The more recent experiments with competition aside, competition is hardly new to the human services sector in this country. Tierney (1975) and others (Brown and Keast, 2005) have shown that since their inception non-profits have been engaged in various competitive processes: for limited resources and clients, a bigger slice of the funding pie, for autonomy in direction as well as for the attention of decision-makers, sectoral influencers and funders. The difference is that, unlike the present forms, earlier approaches were more overtly embedded in reciprocity and interdependency, working for common-purposes, and the generation of win/win outcomes: all underpinned by a realisation of the need to retain relationships into longer-term. This understanding of competition is more subtle than the pure economic model. Two or more organisations might compete for the same resources, but the competition is undertaken with an integrative purpose: looking to expand rather than limit the pie. That is, to push individual organisational boundaries as well as the boundaries of the sector. It is this relational type of competition that best aligns with the equality important drive for the cross-agency and sector collaboration and innovation increasingly sought within and across both sectors. This is not to say that it has been all love, trust and fairy-dust. Inevitably there was conflict and occasional dust ups. For examples there were periodic ruptures between faith based organisations and contested perspectives between different elements of the sector (Lyons, 1998).  But these were largely contained by the cohesive nature of the sector, its smaller size and strong leadership.  Moreover, the competition was characteristically not personal, and tempered by realisations of the need for a longer term perspective.

Two almost opposing forms of competition currently hold centre ground in policy debates:  Both have merit. They can equally deliver the increased productivity, efficiencies and innovation demanded for contemporary society. Their differentiation is that, typically one is grounded in spontaneous, one-off or short-term exchanges, via transaction based-contracts that can lead to fragmented environments, while the other is more predisposed toward ongoing interpersonal relationships, reciprocity and common vision, that is, integration.

As competition is currently conceived and implemented there are inherent difficulties. It is important that policy-makers and others understand the different forms of competition can take, rather than privileging one over the other, or arguing for one while implementing policies that support another. Further, as it stands, there is a need for a more holistic or systems-wide mapping of policies, highlighting their layers of influence and points of overlap or disjuncture, to enable better management interfaces (Keast, 2014). As Ham (2012: 2) notes, under these conditions policy-makers need to “think two or three steps ahead”.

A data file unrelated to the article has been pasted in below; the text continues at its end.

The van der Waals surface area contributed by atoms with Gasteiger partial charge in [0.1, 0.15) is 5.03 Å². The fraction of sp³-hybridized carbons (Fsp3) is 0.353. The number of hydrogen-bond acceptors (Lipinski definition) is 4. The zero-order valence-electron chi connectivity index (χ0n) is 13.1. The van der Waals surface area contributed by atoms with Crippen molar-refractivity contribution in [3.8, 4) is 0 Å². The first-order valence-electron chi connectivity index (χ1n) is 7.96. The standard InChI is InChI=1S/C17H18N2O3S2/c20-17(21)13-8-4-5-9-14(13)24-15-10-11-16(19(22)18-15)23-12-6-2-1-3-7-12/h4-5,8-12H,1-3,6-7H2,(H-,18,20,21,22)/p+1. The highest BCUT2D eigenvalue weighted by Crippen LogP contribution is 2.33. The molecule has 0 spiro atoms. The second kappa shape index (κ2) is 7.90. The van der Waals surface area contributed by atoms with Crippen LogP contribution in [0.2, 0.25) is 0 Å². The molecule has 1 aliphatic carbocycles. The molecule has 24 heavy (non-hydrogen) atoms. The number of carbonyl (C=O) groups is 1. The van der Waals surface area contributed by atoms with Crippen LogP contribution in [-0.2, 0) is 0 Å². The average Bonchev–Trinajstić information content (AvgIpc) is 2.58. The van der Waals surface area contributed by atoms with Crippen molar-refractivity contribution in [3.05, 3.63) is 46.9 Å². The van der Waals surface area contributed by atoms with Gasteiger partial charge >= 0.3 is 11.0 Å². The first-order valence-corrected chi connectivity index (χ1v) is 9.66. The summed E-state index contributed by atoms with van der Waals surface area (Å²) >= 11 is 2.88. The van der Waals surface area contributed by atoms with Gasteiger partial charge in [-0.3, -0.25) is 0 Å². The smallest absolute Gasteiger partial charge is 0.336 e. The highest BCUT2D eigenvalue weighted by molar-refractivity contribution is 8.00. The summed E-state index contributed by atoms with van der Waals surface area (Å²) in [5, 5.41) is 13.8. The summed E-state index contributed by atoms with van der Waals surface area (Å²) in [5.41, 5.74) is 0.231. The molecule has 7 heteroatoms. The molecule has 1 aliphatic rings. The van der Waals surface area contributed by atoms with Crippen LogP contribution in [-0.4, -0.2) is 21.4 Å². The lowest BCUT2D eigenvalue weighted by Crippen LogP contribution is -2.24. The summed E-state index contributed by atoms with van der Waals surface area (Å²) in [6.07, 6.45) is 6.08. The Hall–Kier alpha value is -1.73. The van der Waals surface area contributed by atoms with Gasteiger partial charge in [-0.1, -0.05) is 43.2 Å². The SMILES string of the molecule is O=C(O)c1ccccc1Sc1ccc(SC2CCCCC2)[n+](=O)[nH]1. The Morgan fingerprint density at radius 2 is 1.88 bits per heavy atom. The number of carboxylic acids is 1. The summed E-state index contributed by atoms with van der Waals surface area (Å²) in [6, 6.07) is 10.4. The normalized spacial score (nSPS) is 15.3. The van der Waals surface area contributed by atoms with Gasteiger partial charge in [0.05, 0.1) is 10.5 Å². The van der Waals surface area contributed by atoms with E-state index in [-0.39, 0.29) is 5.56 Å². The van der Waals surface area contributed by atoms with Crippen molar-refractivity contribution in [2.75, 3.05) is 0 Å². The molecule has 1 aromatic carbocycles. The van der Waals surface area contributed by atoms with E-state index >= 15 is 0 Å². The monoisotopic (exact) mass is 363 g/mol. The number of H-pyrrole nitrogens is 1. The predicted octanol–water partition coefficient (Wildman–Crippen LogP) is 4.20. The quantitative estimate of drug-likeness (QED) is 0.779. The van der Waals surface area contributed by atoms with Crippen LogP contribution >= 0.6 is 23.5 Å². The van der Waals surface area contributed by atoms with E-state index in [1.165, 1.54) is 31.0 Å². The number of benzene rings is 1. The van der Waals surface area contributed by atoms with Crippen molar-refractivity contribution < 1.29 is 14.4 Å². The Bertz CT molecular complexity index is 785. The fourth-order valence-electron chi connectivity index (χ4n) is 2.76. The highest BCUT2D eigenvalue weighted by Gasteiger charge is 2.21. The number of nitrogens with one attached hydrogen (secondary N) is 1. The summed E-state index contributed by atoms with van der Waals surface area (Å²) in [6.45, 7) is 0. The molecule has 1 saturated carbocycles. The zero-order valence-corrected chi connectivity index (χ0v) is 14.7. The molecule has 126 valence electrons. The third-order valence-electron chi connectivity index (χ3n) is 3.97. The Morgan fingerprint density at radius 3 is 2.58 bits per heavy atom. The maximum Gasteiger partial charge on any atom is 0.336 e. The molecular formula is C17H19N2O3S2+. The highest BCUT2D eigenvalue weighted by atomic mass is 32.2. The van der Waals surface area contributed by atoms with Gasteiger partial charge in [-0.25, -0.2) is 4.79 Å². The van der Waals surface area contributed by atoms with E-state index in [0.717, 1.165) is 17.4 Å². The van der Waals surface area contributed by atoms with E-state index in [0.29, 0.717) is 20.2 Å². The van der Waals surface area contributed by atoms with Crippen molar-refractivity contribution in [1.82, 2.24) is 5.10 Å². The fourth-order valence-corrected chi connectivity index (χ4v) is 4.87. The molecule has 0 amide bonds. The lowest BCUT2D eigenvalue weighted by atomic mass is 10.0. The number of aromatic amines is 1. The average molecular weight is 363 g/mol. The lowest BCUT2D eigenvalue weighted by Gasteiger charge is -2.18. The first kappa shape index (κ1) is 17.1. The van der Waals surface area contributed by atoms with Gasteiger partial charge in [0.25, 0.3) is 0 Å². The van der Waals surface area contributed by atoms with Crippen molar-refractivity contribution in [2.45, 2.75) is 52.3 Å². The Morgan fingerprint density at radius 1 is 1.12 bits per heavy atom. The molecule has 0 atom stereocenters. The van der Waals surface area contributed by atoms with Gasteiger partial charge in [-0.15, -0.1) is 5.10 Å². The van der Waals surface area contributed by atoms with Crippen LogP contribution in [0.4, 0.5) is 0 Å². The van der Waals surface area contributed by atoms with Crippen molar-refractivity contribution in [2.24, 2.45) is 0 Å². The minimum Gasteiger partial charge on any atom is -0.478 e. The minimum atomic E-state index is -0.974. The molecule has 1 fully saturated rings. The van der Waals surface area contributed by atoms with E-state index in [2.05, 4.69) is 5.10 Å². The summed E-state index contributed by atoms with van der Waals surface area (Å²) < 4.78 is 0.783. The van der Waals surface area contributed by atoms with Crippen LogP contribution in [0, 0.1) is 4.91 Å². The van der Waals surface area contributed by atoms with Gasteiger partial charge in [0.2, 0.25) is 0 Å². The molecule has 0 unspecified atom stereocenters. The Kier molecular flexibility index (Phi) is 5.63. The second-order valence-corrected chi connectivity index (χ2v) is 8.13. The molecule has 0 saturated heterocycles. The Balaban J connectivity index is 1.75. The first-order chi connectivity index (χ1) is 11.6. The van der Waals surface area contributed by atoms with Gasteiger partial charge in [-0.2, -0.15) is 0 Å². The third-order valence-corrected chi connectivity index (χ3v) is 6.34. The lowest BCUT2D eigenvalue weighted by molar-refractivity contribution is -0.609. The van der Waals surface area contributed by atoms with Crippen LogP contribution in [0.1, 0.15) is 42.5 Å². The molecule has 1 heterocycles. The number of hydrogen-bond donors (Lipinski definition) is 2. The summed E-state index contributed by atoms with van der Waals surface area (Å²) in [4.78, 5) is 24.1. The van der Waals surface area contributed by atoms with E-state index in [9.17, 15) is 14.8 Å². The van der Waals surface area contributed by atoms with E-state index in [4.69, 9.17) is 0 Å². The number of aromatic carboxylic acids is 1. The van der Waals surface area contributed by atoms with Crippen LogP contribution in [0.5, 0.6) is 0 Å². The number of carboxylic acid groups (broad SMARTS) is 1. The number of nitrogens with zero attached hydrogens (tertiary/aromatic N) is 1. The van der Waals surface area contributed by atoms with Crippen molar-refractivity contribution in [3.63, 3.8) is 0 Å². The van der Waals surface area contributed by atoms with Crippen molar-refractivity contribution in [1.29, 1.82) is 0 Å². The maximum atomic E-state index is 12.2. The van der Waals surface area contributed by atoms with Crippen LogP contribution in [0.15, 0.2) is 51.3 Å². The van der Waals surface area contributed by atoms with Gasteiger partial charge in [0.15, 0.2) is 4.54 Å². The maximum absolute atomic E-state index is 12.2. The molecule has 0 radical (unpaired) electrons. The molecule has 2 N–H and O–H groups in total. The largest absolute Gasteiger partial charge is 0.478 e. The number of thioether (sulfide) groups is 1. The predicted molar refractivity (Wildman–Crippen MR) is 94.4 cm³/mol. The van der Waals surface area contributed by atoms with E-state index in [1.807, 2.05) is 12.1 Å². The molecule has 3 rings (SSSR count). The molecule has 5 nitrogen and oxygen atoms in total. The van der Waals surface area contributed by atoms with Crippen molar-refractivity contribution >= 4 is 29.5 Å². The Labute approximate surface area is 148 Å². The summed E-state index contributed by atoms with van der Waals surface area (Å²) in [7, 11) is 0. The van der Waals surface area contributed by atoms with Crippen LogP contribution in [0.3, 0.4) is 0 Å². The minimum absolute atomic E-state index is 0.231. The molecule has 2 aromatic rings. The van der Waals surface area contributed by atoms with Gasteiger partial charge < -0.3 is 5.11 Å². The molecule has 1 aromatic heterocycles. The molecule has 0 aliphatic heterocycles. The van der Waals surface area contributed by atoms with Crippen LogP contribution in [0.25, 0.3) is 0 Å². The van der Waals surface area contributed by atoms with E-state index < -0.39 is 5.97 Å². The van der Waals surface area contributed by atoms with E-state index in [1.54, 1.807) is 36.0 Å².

The social services sector is at crucial cross-road. There is no doubt that the sector should not be immune from review and reform, including examining the benefits of competition and contestability. However, it is instructive to remember that at the same time there is strongly voiced agenda for collaboration permeating Australian policy and practice (O’Flynn, 2009; Keast et al, 2007, Keast, 2011).  It is therefore imperative and timely that deeper thought is given to the type of competition most appropriate for its continued advancement and sustainability. Should it be progressed through the drive, contest and individual benefit of raw competition? Or through the principles of reciprocity and mutual reward? Or perhaps a combination of both? Either way, questions remain as to whether not-for-profit organisations can implement aspects of the competitive operating environment without compromising and still retain the qualities that distinguish them from government and the private sectors. And if government can set up the right policy, programmatic and funding infrastructures to facilitate the kind of competition to deliver the sector the foundation it needs to continue to be a viable partner in the delivery of services and support for vulnerable people.


This piece is part of the Power to Persuade Social Service Futures Dialogue